When I started at OUWB, I knew that I signed up to be a guinea pig and as expected with any new institution, there were definitely bumps along the way (this is my least favorite thing). But this wasn’t a big issue for me because we had supportive faculty and staff working on every issue from the moment it surfaced.
Accepted: Do you know what you’ll be specializing in? Have you had any clerkships that have stood out?
Amanda: I applied to Anesthesiology residency programs this last fall. We had an elective month during our 3rd year; because I had an interest in the field (I later learned that engineers tend to naturally gravitate toward the specialty), I decided to do a clerkship in it. From Day 1, it was clear that the field was a good fit – I enjoyed the intellectual discussion, procedures and environment. Additionally, I felt comfortable working alongside the anesthesiology residents and attendings, which was important to me because I would be spending the rest of my life working with this group of individuals!
Accepted: Can you share some residency application tips with our readers?
Amanda: Be as prepared as you can be. That’s the best advice I can give – the process has a lot of little things to consider (e.g. which programs to apply to, how many, letters of recommendation, when to take Step 2, away rotations, etc), but if you start planning your 4th year during the winter of your 3rd year, nothing will surprise you when you start July 1.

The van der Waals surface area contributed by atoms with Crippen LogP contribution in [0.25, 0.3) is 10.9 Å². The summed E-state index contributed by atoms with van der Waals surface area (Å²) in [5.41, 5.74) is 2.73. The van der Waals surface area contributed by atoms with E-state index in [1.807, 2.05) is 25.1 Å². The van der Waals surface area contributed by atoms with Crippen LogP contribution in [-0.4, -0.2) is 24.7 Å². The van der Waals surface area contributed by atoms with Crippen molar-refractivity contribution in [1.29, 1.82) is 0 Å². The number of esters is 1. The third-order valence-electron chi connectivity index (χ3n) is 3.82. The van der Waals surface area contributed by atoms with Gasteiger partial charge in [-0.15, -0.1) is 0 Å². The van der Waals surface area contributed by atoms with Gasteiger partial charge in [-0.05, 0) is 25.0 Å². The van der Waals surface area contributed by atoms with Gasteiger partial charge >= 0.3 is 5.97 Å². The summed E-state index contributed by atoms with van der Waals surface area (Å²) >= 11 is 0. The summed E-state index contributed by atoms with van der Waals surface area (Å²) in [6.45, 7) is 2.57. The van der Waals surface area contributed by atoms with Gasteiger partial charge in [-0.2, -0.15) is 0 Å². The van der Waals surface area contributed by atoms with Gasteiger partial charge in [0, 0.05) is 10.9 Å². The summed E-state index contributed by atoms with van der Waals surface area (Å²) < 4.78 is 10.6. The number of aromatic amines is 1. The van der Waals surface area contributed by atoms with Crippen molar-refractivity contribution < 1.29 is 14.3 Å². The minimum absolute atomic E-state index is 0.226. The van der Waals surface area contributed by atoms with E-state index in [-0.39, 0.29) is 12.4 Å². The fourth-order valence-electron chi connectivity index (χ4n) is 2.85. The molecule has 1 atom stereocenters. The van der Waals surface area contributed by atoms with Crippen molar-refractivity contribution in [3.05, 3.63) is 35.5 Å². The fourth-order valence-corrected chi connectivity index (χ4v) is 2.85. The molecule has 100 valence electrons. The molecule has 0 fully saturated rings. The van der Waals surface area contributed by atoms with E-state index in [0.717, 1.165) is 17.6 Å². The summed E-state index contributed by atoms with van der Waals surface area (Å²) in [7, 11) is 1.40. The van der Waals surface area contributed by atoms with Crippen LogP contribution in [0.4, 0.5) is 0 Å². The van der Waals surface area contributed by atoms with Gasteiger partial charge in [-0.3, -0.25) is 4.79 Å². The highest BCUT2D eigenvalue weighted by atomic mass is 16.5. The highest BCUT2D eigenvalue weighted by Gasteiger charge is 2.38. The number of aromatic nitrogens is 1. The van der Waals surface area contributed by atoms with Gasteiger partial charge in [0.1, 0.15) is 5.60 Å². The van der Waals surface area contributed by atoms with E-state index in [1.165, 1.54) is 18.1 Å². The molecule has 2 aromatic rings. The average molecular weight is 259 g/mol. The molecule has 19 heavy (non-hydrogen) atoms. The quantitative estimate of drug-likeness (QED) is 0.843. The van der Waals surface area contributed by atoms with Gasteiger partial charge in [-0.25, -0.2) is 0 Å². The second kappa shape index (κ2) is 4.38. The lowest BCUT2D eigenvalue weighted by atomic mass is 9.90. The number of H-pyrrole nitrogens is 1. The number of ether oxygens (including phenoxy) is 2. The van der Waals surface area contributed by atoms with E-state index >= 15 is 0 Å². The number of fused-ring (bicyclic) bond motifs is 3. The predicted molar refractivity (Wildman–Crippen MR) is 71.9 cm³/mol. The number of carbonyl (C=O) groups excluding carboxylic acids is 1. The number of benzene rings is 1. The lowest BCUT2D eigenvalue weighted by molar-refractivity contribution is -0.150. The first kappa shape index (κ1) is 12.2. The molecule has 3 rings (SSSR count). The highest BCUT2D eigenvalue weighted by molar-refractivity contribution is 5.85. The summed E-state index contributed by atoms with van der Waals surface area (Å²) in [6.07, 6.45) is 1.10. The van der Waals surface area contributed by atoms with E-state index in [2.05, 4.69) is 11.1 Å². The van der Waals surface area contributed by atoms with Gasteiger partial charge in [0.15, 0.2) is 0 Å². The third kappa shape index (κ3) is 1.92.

Obviously if you are not sure what specialty you want to apply to, this is a bit more difficult, but you can still plan to do away rotations/sub-internships in the specialties you’re interested in and ask for letters in support of multiple specialties.
If you perceive that certain parts of your resume may hold you back (e.g. Step 1 score), think of ways you can show improvement (like taking Step 2 early). Make sure to ask the students in the year ahead of you about their experience and for specific advice tailored toward your situation.
Accepted: Looking back on the med school application process (if you can remember that long ago!), what would you say was your greatest challenge? What did you do to overcome that challenge?